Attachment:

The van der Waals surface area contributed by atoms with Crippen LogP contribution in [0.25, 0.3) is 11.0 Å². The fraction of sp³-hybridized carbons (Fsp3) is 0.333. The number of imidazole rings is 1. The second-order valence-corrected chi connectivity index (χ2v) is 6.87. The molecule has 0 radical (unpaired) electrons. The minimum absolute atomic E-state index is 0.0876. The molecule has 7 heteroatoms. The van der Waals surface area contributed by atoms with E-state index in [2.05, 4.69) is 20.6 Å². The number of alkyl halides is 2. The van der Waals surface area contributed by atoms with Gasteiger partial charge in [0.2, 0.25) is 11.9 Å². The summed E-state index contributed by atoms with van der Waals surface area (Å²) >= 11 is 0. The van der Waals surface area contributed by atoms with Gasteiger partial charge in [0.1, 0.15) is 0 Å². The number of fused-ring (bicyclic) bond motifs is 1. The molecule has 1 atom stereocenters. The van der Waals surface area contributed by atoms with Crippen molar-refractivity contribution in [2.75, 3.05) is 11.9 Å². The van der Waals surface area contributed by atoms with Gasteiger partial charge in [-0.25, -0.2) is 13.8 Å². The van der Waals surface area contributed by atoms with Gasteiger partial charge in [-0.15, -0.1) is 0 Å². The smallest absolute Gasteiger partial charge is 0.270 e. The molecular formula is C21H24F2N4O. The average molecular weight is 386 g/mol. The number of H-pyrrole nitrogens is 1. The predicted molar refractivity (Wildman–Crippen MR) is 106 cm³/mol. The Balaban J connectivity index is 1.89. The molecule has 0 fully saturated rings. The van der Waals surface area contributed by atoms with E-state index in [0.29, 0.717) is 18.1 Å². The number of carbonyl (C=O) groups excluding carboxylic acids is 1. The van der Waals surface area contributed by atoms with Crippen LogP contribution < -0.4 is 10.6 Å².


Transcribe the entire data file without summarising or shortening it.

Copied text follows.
The van der Waals surface area contributed by atoms with Crippen LogP contribution in [0.25, 0.3) is 11.0 Å². The fraction of sp³-hybridized carbons (Fsp3) is 0.333. The number of imidazole rings is 1. The second-order valence-corrected chi connectivity index (χ2v) is 6.87. The molecule has 0 radical (unpaired) electrons. The minimum absolute atomic E-state index is 0.0876. The molecule has 7 heteroatoms. The van der Waals surface area contributed by atoms with E-state index in [2.05, 4.69) is 20.6 Å². The number of alkyl halides is 2. The van der Waals surface area contributed by atoms with Gasteiger partial charge in [0.2, 0.25) is 11.9 Å². The summed E-state index contributed by atoms with van der Waals surface area (Å²) >= 11 is 0. The van der Waals surface area contributed by atoms with Gasteiger partial charge in [0.1, 0.15) is 0 Å². The number of fused-ring (bicyclic) bond motifs is 1. The molecule has 1 atom stereocenters. The van der Waals surface area contributed by atoms with Crippen molar-refractivity contribution in [2.75, 3.05) is 11.9 Å². The van der Waals surface area contributed by atoms with Gasteiger partial charge in [-0.25, -0.2) is 13.8 Å². The van der Waals surface area contributed by atoms with Gasteiger partial charge in [-0.15, -0.1) is 0 Å². The smallest absolute Gasteiger partial charge is 0.270 e. The molecular formula is C21H24F2N4O. The average molecular weight is 386 g/mol. The number of H-pyrrole nitrogens is 1. The predicted molar refractivity (Wildman–Crippen MR) is 106 cm³/mol. The Balaban J connectivity index is 1.89. The molecule has 0 fully saturated rings. The van der Waals surface area contributed by atoms with E-state index in [0.29, 0.717) is 18.1 Å². The number of carbonyl (C=O) groups excluding carboxylic acids is 1. The van der Waals surface area contributed by atoms with Crippen LogP contribution < -0.4 is 10.6 Å².